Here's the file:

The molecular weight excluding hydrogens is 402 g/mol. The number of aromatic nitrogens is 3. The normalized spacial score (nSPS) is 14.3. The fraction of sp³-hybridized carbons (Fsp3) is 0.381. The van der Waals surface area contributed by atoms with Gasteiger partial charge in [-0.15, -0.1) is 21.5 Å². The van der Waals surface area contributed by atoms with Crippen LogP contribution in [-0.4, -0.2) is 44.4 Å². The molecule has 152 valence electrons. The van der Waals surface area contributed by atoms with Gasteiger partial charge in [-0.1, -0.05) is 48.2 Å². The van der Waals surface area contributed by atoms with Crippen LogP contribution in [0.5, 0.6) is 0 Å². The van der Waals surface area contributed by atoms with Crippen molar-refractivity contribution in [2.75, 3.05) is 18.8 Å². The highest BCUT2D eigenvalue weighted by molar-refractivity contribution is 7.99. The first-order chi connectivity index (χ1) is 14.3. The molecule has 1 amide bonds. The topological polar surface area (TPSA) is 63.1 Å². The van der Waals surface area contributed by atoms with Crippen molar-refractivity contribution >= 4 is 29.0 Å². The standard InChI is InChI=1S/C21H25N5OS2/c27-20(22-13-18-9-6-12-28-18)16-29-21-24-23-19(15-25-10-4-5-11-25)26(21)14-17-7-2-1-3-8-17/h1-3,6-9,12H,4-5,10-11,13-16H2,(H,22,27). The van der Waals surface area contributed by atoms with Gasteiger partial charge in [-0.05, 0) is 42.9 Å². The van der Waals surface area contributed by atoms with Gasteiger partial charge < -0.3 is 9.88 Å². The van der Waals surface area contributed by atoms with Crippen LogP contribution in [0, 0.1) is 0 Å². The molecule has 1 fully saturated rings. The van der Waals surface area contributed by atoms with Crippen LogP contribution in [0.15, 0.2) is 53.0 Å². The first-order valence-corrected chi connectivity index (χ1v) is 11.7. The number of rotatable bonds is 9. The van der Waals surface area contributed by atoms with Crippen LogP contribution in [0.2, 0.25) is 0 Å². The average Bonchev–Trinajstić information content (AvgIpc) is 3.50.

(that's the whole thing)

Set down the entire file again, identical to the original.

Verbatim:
The molecular weight excluding hydrogens is 402 g/mol. The number of aromatic nitrogens is 3. The normalized spacial score (nSPS) is 14.3. The fraction of sp³-hybridized carbons (Fsp3) is 0.381. The van der Waals surface area contributed by atoms with Gasteiger partial charge in [-0.15, -0.1) is 21.5 Å². The van der Waals surface area contributed by atoms with Crippen LogP contribution in [-0.4, -0.2) is 44.4 Å². The molecule has 152 valence electrons. The van der Waals surface area contributed by atoms with Gasteiger partial charge in [-0.1, -0.05) is 48.2 Å². The van der Waals surface area contributed by atoms with Crippen LogP contribution in [0.5, 0.6) is 0 Å². The van der Waals surface area contributed by atoms with Crippen molar-refractivity contribution in [2.75, 3.05) is 18.8 Å². The highest BCUT2D eigenvalue weighted by molar-refractivity contribution is 7.99. The first-order chi connectivity index (χ1) is 14.3. The molecule has 1 amide bonds. The topological polar surface area (TPSA) is 63.1 Å². The van der Waals surface area contributed by atoms with Crippen molar-refractivity contribution >= 4 is 29.0 Å². The standard InChI is InChI=1S/C21H25N5OS2/c27-20(22-13-18-9-6-12-28-18)16-29-21-24-23-19(15-25-10-4-5-11-25)26(21)14-17-7-2-1-3-8-17/h1-3,6-9,12H,4-5,10-11,13-16H2,(H,22,27). The van der Waals surface area contributed by atoms with Gasteiger partial charge in [-0.05, 0) is 42.9 Å². The van der Waals surface area contributed by atoms with Gasteiger partial charge < -0.3 is 9.88 Å². The van der Waals surface area contributed by atoms with Crippen LogP contribution in [0, 0.1) is 0 Å². The molecule has 1 fully saturated rings. The van der Waals surface area contributed by atoms with Crippen LogP contribution in [0.15, 0.2) is 53.0 Å². The first-order valence-corrected chi connectivity index (χ1v) is 11.7. The number of rotatable bonds is 9. The van der Waals surface area contributed by atoms with Crippen LogP contribution in [0.2, 0.25) is 0 Å². The average Bonchev–Trinajstić information content (AvgIpc) is 3.50.